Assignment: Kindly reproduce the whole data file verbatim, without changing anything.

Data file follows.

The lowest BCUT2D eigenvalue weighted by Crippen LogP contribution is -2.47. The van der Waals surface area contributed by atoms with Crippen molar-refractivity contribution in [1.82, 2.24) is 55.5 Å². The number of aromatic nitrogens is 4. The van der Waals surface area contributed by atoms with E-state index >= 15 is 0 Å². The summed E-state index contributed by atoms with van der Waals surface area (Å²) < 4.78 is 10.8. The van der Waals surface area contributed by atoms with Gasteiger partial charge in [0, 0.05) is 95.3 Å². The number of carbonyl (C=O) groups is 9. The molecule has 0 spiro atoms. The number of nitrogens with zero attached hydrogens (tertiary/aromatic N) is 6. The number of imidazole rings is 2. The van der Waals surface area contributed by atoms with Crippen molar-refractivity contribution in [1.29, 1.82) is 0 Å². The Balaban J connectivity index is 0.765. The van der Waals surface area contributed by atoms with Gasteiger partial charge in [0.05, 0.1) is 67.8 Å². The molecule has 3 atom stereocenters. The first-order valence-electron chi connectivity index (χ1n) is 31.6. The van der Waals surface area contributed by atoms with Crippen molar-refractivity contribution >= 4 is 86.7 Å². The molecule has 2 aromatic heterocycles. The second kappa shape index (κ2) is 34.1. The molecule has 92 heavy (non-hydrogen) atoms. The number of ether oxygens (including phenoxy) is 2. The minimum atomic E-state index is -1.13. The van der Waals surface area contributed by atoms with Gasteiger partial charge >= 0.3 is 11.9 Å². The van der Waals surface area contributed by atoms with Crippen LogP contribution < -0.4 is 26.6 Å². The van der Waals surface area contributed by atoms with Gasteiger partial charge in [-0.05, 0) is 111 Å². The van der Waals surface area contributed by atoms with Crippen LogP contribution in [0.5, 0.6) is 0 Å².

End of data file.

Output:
The lowest BCUT2D eigenvalue weighted by Crippen LogP contribution is -2.47. The van der Waals surface area contributed by atoms with Crippen molar-refractivity contribution in [1.82, 2.24) is 55.5 Å². The number of aromatic nitrogens is 4. The van der Waals surface area contributed by atoms with E-state index >= 15 is 0 Å². The summed E-state index contributed by atoms with van der Waals surface area (Å²) < 4.78 is 10.8. The van der Waals surface area contributed by atoms with Gasteiger partial charge in [0, 0.05) is 95.3 Å². The number of carbonyl (C=O) groups is 9. The molecule has 0 spiro atoms. The number of nitrogens with zero attached hydrogens (tertiary/aromatic N) is 6. The number of imidazole rings is 2. The van der Waals surface area contributed by atoms with Crippen molar-refractivity contribution in [1.29, 1.82) is 0 Å². The Balaban J connectivity index is 0.765. The van der Waals surface area contributed by atoms with Gasteiger partial charge in [0.05, 0.1) is 67.8 Å². The molecule has 3 atom stereocenters. The first-order valence-electron chi connectivity index (χ1n) is 31.6. The van der Waals surface area contributed by atoms with Crippen molar-refractivity contribution >= 4 is 86.7 Å². The molecule has 2 aromatic heterocycles. The second kappa shape index (κ2) is 34.1. The molecule has 92 heavy (non-hydrogen) atoms. The number of ether oxygens (including phenoxy) is 2. The minimum atomic E-state index is -1.13. The van der Waals surface area contributed by atoms with Gasteiger partial charge >= 0.3 is 11.9 Å². The van der Waals surface area contributed by atoms with Crippen LogP contribution < -0.4 is 26.6 Å². The van der Waals surface area contributed by atoms with Gasteiger partial charge in [-0.05, 0) is 111 Å². The van der Waals surface area contributed by atoms with Crippen LogP contribution in [0.5, 0.6) is 0 Å².